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Doors set to open on waste removal

Posted by: , Posted on: - Categories: Skills, Supply Chain, Waste management

Years of preparation
Getting access to the Pile Fuel Cladding Silo (PFCS), which was built with no thought to how it would be emptied, has been an incredible engineering challenge involving years of planning and preparation, hundreds of dedicated people and many millions of pounds of investment.

We’ve now made all the key modifications that are needed to get at the waste inside, so it’s ready to be emptied – both earlier and cheaper than forecast.

The PFCS has six tall compartments
The PFCS has six tall compartments

What … empty it all out?
The PFCS was built just after World War 2, based – rather bizarrely - on the design of American grain silos. It initially took the metallic casings, or ‘cladding’, shaved off spent nuclear fuel from the Windscale Reactors, and then later from Magnox power stations. The radioactive contents have lain undisturbed in the six tall concrete compartments for around 50 years. Back then, no-one even considered how, or indeed whether, it could be dismantled.

The approach we’re using is to install massive stainless steel doors on each compartment and cut openings in the wall behind them so a retrievals system can reach in and lift out the waste. We’ve built a reinforced concrete superstructure alongside the PFCS to manage all the work.

Just as 2017 came to an end, the final cuts were made on the sixth hole, so the last piece of concrete wall can be removed and the door lowered to enclose the radioactive contents until waste retrievals start in 2019. This completes the Retrieval Access Penetration (RAP) project.

Extra complication
That might sound straightforward but of course it’s hugely complicated and we’re working on a very congested part of Europe’s largest nuclear site which restricts what we can do. An extra complication is, in order to reduce the risk of fire, the atmosphere inside the PFCS is controlled by argon gas so this mustn’t escape during any of the procedures. It’s not toxic but can’t be breathed so all the work will be carried out remotely.

Retrieval equipment
Earlier in December 2017, we finished cutting up the 6 internal deflector plates. These are each about the size of a small car, made of steel, and were used to funnel waste as it was tipped in from above. We needed to remove the deflector plates so we could get our retrievals equipment in.  Engineers used water jet-cutting equipment, preventing any sparks, and the pieces fell into the silo where they’ll eventually be removed along with the waste.  This fully clears the way for the retrievals equipment to reach in through the newly cut holes.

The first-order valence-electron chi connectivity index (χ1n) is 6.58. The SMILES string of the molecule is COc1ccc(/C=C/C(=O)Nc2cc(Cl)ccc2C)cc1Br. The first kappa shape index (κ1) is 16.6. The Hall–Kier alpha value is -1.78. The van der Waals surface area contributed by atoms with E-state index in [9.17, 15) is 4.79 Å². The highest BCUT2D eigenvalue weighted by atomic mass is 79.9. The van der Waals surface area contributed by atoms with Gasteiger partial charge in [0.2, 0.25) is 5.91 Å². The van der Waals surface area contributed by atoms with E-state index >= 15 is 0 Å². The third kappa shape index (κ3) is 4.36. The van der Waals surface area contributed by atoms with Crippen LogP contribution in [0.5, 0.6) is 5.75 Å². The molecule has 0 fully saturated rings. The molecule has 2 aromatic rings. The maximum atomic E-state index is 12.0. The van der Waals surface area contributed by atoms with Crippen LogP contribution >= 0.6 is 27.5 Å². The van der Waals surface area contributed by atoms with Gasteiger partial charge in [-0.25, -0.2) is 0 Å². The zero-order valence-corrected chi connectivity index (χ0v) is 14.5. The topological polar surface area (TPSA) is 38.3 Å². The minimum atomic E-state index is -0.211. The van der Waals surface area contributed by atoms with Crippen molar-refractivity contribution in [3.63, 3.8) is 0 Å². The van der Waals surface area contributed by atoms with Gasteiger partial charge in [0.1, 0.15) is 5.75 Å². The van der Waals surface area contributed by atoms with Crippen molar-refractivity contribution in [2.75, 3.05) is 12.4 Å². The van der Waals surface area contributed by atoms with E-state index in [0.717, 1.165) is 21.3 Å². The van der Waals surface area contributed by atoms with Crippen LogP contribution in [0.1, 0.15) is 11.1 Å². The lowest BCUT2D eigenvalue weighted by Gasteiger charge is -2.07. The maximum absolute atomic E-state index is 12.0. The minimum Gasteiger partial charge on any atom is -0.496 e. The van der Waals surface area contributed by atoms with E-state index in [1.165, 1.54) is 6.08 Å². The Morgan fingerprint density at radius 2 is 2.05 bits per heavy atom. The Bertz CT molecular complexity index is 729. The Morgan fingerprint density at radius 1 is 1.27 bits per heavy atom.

Safely getting access to the waste inside the silo has been one of the most complex engineering challenges we’ve faced but it was a lovely Christmas present to complete the work 3 months early and under budget. We can now say the waste in the silo is ‘ready for retrieval’ for the first time in its life. And if progress continues at this pace, we could start retrievals before the 2020 date that is itself an improvement on the earlier 2022 date.

Team effort
It’s been a massive team effort with our main contractor partner Bechtel Cavendish Nuclear Solutions and suppliers such as Babcock Marine Technology, James Fisher Nuclear and Shepley Engineers.

The focus is now on manufacturing and installing all the equipment which will reach in, grab the waste and allow it to be safely exported for safer storage.

We’ve also changed the original plan for this work and, instead of using a robotic arm, the team will use a more standard and cost-effective extending boom crane.

Overall, the timescale for the start of retrievals has been cut by around 3 years, reducing costs to the taxpayer by around £250 million.

What happens next?
Now that we’ve completed installation of the doors, removal of the deflector plates and cutting of the holes, all the equipment used for those tasks can be cleared out of the way so we can install the waste retrieval modules during 2018.

Manufacturing of the equipment is already well under way, mostly by specialist suppliers at Rosyth in Scotland. It will then be brought to Sellafield site to be assembled on the ‘retrievals superstructure’.

At the foot of the superstructure, meanwhile, all the equipment and building modifications will be installed that will allow waste to be exported out from the PFCS. The waste will be received at the Box Encapsulation Plant Product Store Direct Import Facility – or BEPPS DIF for short.

Of course, the retrieved waste has to be contained somewhere, so we’ll also be ramping up production of the 3m³ boxes which will store it.

Read more about the NDA’s plan for the next few years
We’d like to hear your views on our work to decommission all our 17 UK nuclear sites, as outlined in our latest Business Plan.

Comment on our latest Business Plan, for 2018-2021, before 4 February

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1 comment

  1. Comment by Peter Whitehead posted on

    I remember working on the concepts for decommissioning the Silo in the early 1990’s.
    Then it was a different strategy to assess if the waste could be removed without dismantling the deflector plates.
    I remember hunting down the original 1950’s drawings from Microfiche and modelling the silo in IGRIP.
    I came up with a weird and wonderful machine that mounted on the existing service tunnel crane beams.
    The machine had a water glycol actuated telescopic cylinder mounted on a gimbal attached to a slewing ring.
    Off the end projected a stainless steel petal grab to retrieve the swarf.
    Fascinating work although a very slow process for obvious reasons.
    Looks like a whole new ball game now and I am sure the team involved are doing a tremendous (very underrated) job.
    Hope it all continues to go according to plan.